An international team of researchers has created what they are calling the world’s first "World Cybercrime Index," wherein the world’s key cybercrime hotspots are ranked according to their standing as significant sources of cybercrime activity.

According to its developers, the Index demonstrates that just a small number of countries harbor the greatest cybercriminal threats, with Russia reportedly topping that list — followed by Ukraine, China, the U.S., Nigeria and Romania.

Researchers suggest that the study will allow the public and private sectors to direct their resources toward key cybercrime hubs while subsequently spending less time and resources on cybercrime countermeasures in countries where the problem may not be as significant.

The Index’s developers also suggest that it will serve as a tool for removing the so-called veil of anonymity surrounding cybercriminal offenders, offering a more comprehensive understanding of the geography of cybercrime and how different countries specialize in assorted types of cybercrime. Further, this data, according to the developers, could also point to the emergence of any new cybercrime hotspots.

To develop the Index, the team collected data by surveying about 92 leading cybercrime experts from across the globe involved in cybercrime intelligence gathering and investigations. These experts were asked to list five major categories of cybercrime; nominate countries that they believe to be the most significant sources of each of these categories of cybercrime; and subsequently rank each country on cybercriminals’ impact, professionalism and technical skill.

The Index’s developers suggest that cybercrime has been a mostly invisible phenomenon due to offenders being able to mask their physical locations by concealing themselves behind fake profiles and technical protections.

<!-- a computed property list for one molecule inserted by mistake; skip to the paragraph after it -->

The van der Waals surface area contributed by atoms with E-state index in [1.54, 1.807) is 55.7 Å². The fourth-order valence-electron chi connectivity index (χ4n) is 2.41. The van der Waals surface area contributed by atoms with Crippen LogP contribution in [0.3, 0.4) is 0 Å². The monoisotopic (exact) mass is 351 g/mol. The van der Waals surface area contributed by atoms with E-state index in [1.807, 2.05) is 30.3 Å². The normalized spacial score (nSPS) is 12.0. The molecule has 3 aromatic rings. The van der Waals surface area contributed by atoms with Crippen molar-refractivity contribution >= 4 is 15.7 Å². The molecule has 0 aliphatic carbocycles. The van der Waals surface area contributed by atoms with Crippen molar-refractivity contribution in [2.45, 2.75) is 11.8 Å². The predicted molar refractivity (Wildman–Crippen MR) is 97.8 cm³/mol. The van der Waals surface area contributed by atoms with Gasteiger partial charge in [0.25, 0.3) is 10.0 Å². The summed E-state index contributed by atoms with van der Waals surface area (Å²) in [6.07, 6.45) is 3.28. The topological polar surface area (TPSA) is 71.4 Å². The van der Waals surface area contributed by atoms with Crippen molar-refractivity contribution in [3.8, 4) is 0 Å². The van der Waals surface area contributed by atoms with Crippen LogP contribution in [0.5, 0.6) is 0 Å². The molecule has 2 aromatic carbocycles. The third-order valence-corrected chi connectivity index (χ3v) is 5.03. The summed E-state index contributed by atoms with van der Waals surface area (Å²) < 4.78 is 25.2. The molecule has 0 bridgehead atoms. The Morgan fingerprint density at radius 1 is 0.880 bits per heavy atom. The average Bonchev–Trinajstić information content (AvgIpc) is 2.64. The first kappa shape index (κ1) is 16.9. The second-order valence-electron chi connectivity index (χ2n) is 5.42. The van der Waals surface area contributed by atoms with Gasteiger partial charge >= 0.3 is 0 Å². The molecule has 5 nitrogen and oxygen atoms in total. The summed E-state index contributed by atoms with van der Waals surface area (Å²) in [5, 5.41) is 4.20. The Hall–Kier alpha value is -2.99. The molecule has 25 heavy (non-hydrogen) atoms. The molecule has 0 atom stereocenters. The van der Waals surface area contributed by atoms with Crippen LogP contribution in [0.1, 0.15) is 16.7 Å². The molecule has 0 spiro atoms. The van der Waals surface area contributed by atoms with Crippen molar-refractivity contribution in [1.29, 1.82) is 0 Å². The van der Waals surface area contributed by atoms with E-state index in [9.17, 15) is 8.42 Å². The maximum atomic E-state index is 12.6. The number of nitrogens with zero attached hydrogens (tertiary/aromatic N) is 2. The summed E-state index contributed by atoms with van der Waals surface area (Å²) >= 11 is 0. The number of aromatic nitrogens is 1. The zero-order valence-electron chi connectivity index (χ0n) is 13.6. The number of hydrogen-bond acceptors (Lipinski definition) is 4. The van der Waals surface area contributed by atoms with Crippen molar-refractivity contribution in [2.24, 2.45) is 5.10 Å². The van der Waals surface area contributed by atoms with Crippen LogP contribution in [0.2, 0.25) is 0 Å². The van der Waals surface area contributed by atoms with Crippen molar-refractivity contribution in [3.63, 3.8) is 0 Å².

"Due to the illicit and anonymous nature of their activities, cybercriminals cannot be easily accessed or reliably surveyed. They are actively hiding. If you try to use technical data to map their location, you will also fail, as cybercriminals bounce their attacks around internet infrastructure across the world. The best means we have to draw a picture of where these offenders are actually located is to survey those whose job it is to track these people," the Index’s developers concluded.

"We are hoping to expand the study so that we can determine whether national characteristics like educational attainment, internet penetration, GDP or levels of corruption are associated with cybercrime. Many people think that cybercrime is global and fluid, but this study supports the view that, much like forms of organized crime, it is embedded within particular contexts," the developers added.

An article detailing the Index,Mapping the global geography of cybercrime with the World Cybercrime Index,” appears in the journal PLoS ONE.

To contact the author of this article, email